While I certainly agree with all of the 'coaching lessons' you mentioned, Scott, the movie validated for me that THE KEY ELEMENTS for (coaching) success are the authentic and deep rapport, respect, and relationship between (any two) individuals – regardless of level or rank.

  7. Scott Eblin says:

    Thanks Chris, Jean and Sara Jane. Great insights and additions. Think we may be seeing a lot of Bertie and Lionel during the upcoming awards season!

  8. Ian Cook says:

    Great extraction of coaching lessons, Scott, from one of the best films I have seen in years.

    To your most comprehensive list I would add two (both of which could fit under your "stay flexible and open").

    1) Be patient – Lionel was forced to wait through a hiatus or two, until Bertie chose to return to the process.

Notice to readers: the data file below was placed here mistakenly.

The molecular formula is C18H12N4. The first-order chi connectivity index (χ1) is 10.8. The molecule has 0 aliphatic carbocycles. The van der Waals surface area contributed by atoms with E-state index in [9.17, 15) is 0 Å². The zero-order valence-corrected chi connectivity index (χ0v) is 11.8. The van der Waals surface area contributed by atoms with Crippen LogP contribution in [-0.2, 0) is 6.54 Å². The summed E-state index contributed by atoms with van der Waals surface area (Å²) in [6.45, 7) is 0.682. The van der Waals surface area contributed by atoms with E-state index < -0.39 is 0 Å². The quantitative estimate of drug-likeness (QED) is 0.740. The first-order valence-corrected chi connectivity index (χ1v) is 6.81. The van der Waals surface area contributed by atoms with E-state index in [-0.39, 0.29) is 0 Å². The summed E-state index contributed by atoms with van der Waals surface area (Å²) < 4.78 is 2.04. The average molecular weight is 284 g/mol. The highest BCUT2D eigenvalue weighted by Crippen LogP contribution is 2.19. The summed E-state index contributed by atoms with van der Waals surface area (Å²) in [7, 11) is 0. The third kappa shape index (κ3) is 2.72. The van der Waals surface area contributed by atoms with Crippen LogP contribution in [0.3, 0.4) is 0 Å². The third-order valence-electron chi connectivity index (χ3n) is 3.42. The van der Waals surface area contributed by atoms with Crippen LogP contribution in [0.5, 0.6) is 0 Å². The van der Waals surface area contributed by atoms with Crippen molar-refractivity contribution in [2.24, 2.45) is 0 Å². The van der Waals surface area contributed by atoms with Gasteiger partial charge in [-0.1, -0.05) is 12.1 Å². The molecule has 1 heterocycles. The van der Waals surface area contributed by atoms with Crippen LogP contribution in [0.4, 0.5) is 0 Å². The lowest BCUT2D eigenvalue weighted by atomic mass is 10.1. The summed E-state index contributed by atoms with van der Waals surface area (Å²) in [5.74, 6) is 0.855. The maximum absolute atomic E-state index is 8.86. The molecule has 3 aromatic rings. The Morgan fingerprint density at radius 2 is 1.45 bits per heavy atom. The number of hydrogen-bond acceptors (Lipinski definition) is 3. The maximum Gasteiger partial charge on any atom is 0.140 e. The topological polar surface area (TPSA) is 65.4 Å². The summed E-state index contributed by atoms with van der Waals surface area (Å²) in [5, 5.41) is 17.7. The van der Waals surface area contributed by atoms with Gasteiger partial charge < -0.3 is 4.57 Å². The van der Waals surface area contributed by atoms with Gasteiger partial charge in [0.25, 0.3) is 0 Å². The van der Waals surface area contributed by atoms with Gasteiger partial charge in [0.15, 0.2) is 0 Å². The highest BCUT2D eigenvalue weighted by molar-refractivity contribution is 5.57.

2) Track your client, following where he/she goes and work with him/her at that place – Lionel did a lot of this right up through the pivotal scene in Westminster Abbey.

  9. The King's Speech is definitely a textbook case for executive coaching. The king was emotionally frail, but the coach was sincere, truly cared about the king, and was committed to his success. All the points you have added are relevant. Well done.